The BMJ Today: Taxing sugar doesn’t have to be taxing

30 Jul, 15 | by BMJ

 

  • sugar_taxIncreasing evidence suggests that taxes on soft drinks, sugar, and snacks can change diets and improve health, Sirpa Sarlio-Lähteenkorva argues in The BMJ today. Arguing in favour of a sugar tax,  Sarlio-Lähteenkorva says that a tax of about €1 (£0.70; $1.10) on a kilogram of sugar would “substantially reduce demand for sugar and sweets and bakery products, with a slight increase in demand for meat.” She said this sugar tax would reduce body weight by an average 3.2 kg and the incidence of type 2 diabetes by 13%.

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Artaza Gilani: Pointing fingers: The blame game

30 Jul, 15 | by BMJ Group

Doctors are not infallible; they are human and make mistakes. Occasionally, they know of their mistakes; sometimes, others are aware, while they remain oblivious and other times still, nobody knows that a mistake has occurred. With so many things happening without a clinician’s knowledge, it is not a question of “if”, but “when”, they will find themselves having made a mistake and when they are hit with the realisation of it having occurred, their hearts usually sink. more…

Deepak Balak and Enes Hajdarbegovic: Towards harmonisation of referencing styles

29 Jul, 15 | by BMJ

Deepak Balak“If I have seen further than others, it is by standing upon the shoulders of giants.” Isaac Newton’s famous quote accurately captures that what is pivotal in science: moving forward by building on work done previously. In terms of scientific writing, proper citing of other works is important in any research article.

During our PhD programme we have encountered a practical problem with referencing that many young scientists worldwide may recognise: managing the vast diversity of referencing styles across different journals. Besides the typical division into Vancouver or Harvard referencing, there are variations in citation and ordering of the reference list, in format and layout of the references, and so on. Those who have ever submitted a manuscript will know that formatting of the references according to the specific requirements of the journal is laborious. Even with the help of Reference Manager software, the task of editing references can be quite challenging, be it for a first submission or for a sequential submission to a different journal.Enes Hajdarbegovic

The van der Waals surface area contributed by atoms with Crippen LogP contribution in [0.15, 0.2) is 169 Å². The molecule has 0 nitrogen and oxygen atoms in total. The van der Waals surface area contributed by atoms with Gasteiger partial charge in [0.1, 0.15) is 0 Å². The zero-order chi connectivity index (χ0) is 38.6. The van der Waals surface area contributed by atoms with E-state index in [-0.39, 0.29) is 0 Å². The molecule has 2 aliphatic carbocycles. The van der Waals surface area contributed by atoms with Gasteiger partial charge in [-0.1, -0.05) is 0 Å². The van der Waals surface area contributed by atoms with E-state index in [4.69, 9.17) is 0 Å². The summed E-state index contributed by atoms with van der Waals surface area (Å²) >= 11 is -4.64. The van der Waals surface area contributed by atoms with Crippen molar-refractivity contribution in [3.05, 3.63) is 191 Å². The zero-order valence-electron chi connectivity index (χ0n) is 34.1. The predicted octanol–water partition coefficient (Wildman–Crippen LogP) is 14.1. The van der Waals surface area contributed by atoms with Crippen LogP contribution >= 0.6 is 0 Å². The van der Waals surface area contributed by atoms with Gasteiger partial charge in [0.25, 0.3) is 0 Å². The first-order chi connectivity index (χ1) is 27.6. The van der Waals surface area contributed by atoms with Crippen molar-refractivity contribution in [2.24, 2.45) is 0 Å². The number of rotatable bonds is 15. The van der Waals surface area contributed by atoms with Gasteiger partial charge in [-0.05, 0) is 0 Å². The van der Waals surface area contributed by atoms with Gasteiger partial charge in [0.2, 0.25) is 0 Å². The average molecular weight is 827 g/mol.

The variation in reference styles does not seem functional at all. In the era of initiatives of reporting guidelines such as CONSORT, PRISMA, and STROBE, it leaves us  to wonder why no one has tackled the issue of the variety in referencing styles. The International Committee of Medical Journal Editors (ICMJE) has recommendations for the style and format of references, but most journals still adhere to their own reference styles.
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The BMJ Today: Handwashing, Medicare, and radiology shortages

29 Jul, 15 | by BMJ Group

A severe lack of specialist radiology training is failing children in the UK, an audit by the Royal College of Radiologists has found. The audit, undertaken in July this year, discovered that 35% of children’s radiographs and scans were performed by radiographers who had not received specific training in imaging children and that a similar percentage of scans were interpreted by radiologists with less than six months’ training in a specialist paediatric centre.

The president of the RCR, Giles Maskell, has said that “these findings are deeply concerning” and that “if missed or mistaken diagnoses are to be avoided, it is essential that all hospitals taking x rays and scans of children can access a specialist’s opinion as and when they need it.” more…

Kiran Thapa: Blossoming health services research in Nepal—what are the challenges?

29 Jul, 15 | by BMJ

kiran_thapaI recently did a PubMed search for Nepal, and I found thousands of articles that had been published in different journals across the world. This was a happy moment for me. I carried on searching and found that thousands of articles had been published over recent decades. I pondered for a while, thinking about how health services research has been burgeoning over time in developing countries like Nepal. I feel that it is a matter of international prestige and recognition. I asked myself “Why is health services research growing more than ever? Does more research mean more development? What challenges is Nepal facing to extend health services research?